OBJECTIVE: To compare the effectiveness of two oral analgesic regimens in first-trimester medical abortion.
METHODS: We randomly assigned 250 participants undergoing first-trimester abortion with mifepristone and misoprostol at three clinics to two ibuprofen regimens: therapeutic (800 mg every 4–6 hours as needed for pain) or prophylactic (800 mg starting 1 hour before the misoprostol dose, then every 4–6 hours for 48 hours regardless of pain, then as needed). We asked each participant to record her maximum pain on a scale of 0–10 daily thereafter.
RESULTS: Of participants assigned to the prophylactic and therapeutic regimens, 111 of 123 (90%) and 117 of 127 (92%), respectively, provided follow-up data. More than 80% of the participants in each group complied with their assigned treatment. Participants in the prophylactic group used substantially more ibuprofen than those in the therapeutic group (median of nine and four tablets, respectively). The mean maximum pain score was 7.1 in the prophylactic group and 7.3 in the therapeutic group (standard deviations 2.5 and 2.2, respectively); the difference was not statistically significant (P=.87, adjusted for site). Duration of pain, verbal pain ratings reported at follow-up, and use of other analgesics did not differ significantly by group (all P>.05). No significant benefit of the prophylactic regimen was apparent in any population subgroup. Abortion failure and ibuprofen side effects in the two groups were similar.
CONCLUSION: We found no evidence that prophylactic administration of ibuprofen reduces pain severity or duration in first-trimester medical abortion. The average pain severity experienced by participants using both regimens was high.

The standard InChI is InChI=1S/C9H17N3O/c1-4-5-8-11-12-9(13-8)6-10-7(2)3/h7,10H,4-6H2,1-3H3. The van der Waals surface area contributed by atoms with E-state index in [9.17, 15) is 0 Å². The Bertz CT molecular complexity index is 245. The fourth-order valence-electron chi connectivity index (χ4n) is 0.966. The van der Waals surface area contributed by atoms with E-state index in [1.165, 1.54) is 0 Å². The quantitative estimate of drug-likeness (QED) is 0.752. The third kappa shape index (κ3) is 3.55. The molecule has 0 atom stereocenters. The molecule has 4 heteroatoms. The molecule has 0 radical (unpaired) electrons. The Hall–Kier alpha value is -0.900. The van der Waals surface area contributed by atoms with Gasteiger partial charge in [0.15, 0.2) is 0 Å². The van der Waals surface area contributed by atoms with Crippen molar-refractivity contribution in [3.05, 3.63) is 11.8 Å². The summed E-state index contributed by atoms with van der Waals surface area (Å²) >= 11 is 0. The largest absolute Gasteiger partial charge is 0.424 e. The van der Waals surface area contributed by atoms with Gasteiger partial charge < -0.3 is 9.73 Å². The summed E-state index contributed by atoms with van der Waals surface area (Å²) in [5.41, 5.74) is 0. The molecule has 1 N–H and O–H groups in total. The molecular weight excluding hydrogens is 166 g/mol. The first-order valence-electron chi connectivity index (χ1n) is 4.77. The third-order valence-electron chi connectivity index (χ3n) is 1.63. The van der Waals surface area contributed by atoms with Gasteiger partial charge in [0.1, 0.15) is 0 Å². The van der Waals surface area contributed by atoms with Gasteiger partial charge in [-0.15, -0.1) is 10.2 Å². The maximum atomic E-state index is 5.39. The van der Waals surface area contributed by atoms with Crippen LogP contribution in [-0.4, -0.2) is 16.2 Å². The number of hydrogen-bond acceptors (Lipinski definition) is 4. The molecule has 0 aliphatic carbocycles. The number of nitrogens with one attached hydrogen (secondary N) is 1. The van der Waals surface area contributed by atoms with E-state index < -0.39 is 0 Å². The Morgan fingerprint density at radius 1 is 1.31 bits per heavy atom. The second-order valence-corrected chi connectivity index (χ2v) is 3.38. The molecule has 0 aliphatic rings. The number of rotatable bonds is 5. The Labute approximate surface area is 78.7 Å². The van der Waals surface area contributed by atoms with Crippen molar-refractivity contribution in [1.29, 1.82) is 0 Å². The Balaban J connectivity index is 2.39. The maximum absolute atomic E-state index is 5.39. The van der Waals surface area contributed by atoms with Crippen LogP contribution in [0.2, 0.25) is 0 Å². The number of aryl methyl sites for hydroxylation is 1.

CLINICAL TRIAL REGISTRATION: ClinicalTrials.gov, www.clinicaltrials.gov, NCT01457521.
LEVEL OF EVIDENCE: I
Prophylactic administration of ibuprofen offers no identifiable benefit over ibuprofen as needed in minimizing pain in first-trimester medical abortion.
Gynuity Health Projects and Planned Parenthood of New York City, New York, New York; the Department of Medicine, University of North Carolina at Chapel Hill, Chapel Hill, North Carolina; and the Northwestern University Feinberg School of Medicine and Family Planning Associates, Chicago, Illinois.
Corresponding author: Elizabeth G. Raymond, MD, MPH, Gynuity Health Projects, 15 East 26th Street, Suite 801, New York, NY 10010; e-mail: firstname.lastname@example.org.
Funded by the Society of Family Planning and an anonymous donor.
Financial Disclosure The authors did not report any potential conflicts of interest.